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National Book Award Longlists

National Book Award longlists were announced a couple of weeks ago. If you’re looking for a great book, there’s always at least a few wonderful titles among the longlisted. Of the thousands of books published every year, just ten or so make each category list to vie for the award, so it’s an incredible honor to make the list. The entire purpose of the National Book Award, presented by the National Book Foundation, is to “celebrate the best literature in America, expand its audience, and ensure that books have a prominent place in American culture.” To support that effort, we’re dedicating our whole space this week to list those titles. You can request any one of these from our library system, although some are such hot commodities you might be waiting for a few weeks. Here’s a nod to the great literature of 2019.


Taffy Brodesser-Akner, “Fleishman Is in Trouble”

Susan Choi, “Trust Exercise”

Kali Fajardo-Anstine, “Sabrina & Corina: Stories”

Marlon James, “Black Leopard, Red Wolf”

Laila Lalami, “The Other Americans”

Kimberly King Parsons, “Black Light: Stories”

Helen Phillips, “The Need”

Julia Phillips, “Disappearing Earth”

Ocean Vuong, “On Earth We’re Briefly Gorgeous”

Colson Whitehead, “The Nickel Boys”


Hanif Abdurraqib, “Go Ahead in the Rain: Notes to A Tribe Called Quest”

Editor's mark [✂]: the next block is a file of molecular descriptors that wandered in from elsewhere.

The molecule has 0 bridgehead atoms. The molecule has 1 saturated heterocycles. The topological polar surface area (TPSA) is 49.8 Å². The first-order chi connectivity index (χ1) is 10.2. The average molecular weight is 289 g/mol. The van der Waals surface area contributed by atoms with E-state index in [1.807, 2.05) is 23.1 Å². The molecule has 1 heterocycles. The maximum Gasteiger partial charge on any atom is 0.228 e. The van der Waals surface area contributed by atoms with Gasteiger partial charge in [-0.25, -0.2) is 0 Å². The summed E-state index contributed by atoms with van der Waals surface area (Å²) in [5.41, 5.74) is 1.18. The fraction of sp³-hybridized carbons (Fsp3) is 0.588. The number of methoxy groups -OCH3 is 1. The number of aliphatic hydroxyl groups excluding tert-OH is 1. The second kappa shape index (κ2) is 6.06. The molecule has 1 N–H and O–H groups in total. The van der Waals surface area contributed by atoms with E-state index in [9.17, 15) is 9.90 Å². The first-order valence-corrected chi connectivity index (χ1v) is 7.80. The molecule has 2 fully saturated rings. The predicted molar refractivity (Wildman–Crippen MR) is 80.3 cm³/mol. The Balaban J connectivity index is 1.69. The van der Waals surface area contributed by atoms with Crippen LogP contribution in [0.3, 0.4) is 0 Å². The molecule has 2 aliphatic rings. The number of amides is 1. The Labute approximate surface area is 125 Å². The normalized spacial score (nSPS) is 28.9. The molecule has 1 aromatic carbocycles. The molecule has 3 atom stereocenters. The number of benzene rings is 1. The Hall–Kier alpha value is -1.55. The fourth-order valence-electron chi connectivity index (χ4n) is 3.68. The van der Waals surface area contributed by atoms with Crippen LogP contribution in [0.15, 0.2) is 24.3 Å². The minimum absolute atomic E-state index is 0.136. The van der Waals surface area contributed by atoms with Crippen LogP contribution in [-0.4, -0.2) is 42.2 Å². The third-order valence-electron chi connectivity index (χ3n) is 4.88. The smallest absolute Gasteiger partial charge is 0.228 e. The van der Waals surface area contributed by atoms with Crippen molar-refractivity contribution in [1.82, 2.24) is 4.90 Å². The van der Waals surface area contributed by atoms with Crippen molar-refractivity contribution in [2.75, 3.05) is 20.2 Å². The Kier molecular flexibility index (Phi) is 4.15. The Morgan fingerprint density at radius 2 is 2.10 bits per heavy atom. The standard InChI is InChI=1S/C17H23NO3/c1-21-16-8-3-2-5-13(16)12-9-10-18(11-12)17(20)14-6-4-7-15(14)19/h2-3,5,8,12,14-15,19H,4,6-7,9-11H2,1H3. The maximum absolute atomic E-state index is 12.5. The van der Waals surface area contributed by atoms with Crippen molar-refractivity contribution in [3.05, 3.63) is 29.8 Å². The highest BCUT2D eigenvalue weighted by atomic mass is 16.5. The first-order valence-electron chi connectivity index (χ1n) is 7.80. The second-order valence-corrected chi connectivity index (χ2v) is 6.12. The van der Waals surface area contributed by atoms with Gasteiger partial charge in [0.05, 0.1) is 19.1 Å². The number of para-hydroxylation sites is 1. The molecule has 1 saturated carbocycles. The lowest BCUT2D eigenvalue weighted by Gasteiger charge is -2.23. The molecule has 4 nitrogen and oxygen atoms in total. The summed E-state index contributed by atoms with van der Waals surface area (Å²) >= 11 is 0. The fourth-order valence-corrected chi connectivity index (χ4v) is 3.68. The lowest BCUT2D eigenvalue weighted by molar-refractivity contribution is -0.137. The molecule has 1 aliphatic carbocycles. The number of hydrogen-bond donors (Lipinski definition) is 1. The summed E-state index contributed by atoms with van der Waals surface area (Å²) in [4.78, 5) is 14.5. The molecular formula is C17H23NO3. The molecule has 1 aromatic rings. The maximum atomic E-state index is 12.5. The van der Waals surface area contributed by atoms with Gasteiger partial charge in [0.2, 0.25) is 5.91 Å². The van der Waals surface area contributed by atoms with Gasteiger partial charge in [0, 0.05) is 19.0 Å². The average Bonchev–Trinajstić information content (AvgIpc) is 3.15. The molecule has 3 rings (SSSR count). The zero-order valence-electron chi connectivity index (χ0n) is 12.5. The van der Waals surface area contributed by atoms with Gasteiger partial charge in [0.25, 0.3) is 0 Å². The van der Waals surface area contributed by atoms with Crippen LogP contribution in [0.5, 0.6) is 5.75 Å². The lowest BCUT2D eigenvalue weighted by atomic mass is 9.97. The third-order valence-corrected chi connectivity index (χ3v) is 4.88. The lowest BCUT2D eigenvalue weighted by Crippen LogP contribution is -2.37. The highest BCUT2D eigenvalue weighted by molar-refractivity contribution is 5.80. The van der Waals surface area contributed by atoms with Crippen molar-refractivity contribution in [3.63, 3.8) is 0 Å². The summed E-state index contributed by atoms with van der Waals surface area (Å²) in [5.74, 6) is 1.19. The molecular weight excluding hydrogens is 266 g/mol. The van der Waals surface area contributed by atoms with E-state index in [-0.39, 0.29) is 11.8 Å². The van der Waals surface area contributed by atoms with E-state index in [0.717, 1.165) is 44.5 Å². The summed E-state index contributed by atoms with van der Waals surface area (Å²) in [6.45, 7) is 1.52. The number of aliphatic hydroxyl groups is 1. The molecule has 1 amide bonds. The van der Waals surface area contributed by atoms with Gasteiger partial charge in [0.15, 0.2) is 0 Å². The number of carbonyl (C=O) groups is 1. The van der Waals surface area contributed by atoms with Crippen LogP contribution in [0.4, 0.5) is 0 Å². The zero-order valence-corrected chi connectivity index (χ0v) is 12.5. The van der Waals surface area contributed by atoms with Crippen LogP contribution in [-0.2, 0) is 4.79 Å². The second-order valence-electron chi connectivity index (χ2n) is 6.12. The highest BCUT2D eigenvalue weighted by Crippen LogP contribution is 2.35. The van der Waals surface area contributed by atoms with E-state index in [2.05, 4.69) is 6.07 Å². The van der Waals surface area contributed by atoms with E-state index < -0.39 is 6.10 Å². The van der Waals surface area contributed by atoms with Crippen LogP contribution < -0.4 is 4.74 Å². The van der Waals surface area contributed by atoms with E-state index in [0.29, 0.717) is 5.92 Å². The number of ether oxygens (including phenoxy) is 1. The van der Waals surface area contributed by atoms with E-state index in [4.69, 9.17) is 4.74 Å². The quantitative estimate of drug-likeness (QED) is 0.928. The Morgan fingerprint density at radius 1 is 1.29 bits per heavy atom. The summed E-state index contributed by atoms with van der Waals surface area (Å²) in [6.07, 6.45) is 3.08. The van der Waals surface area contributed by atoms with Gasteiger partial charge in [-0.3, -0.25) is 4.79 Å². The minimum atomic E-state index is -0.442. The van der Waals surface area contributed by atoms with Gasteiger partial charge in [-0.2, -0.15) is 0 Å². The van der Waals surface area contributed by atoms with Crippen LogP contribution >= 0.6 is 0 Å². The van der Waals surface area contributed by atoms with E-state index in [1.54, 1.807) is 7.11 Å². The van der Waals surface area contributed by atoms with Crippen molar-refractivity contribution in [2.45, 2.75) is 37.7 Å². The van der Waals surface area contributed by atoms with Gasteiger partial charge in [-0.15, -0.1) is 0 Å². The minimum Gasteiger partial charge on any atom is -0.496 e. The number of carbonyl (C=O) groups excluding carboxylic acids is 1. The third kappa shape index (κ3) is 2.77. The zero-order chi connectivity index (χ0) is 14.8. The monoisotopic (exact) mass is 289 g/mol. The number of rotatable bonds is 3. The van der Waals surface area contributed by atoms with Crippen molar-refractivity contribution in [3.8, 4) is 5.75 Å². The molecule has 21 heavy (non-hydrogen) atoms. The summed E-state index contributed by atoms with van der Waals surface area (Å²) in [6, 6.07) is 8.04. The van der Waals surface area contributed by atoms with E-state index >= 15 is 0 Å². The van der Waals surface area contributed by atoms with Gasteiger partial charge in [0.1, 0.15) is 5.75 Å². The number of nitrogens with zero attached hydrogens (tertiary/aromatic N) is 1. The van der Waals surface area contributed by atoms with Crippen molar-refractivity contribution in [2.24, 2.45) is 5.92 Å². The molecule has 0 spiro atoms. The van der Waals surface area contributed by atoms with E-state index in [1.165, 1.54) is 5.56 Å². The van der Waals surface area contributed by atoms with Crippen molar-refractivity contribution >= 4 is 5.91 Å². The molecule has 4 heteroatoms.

Sarah M. Broom, “The Yellow House”

Tressie McMillan Cottom, “Thick: And Other Essays”

Carolyn Forché, “What You Have Heard is True: A Memoir of Witness and Resistance”

Patrick Radden Keefe, “Say Nothing: A True Story of Murder and Memory in Northern Ireland”

David Treuer, “The Heartbeat of Wounded Knee: Native America from 1890 to the Present”

Greg Grandin, “The End of the Myth: From the Frontier to the Border Wall in the Mind of America”

Iliana Regan, “Burn the Place: A Memoir”

Keeanga-Yamahtta Taylor, “Race for Profit: How Banks and the Real Estate Industry Undermined Black Homeownership”

Albert Woodfox with Leslie George, “Solitary”


Kwame Alexander and Kadir Nelson, “The Undefeated”

Laurie Halse Anderson, “Shout”

Akwaeke Emezi, “Pet”

Cynthia Kadohata, “A Place to Belong”

Jason Reynolds, “Look Both Ways: A Tale Told in Ten Blocks”

Randy Ribay, “Patron Saints of Nothing”

Laura Ruby, “Thirteen Doorways, Wolves Behind Them All”

Martin W. Sandler, “1919: The Year That Changed America”

Hal Schrieve, “Out of Salem”

Colleen AF Venable and Ellen T. Crenshaw, “Kiss Number 8”

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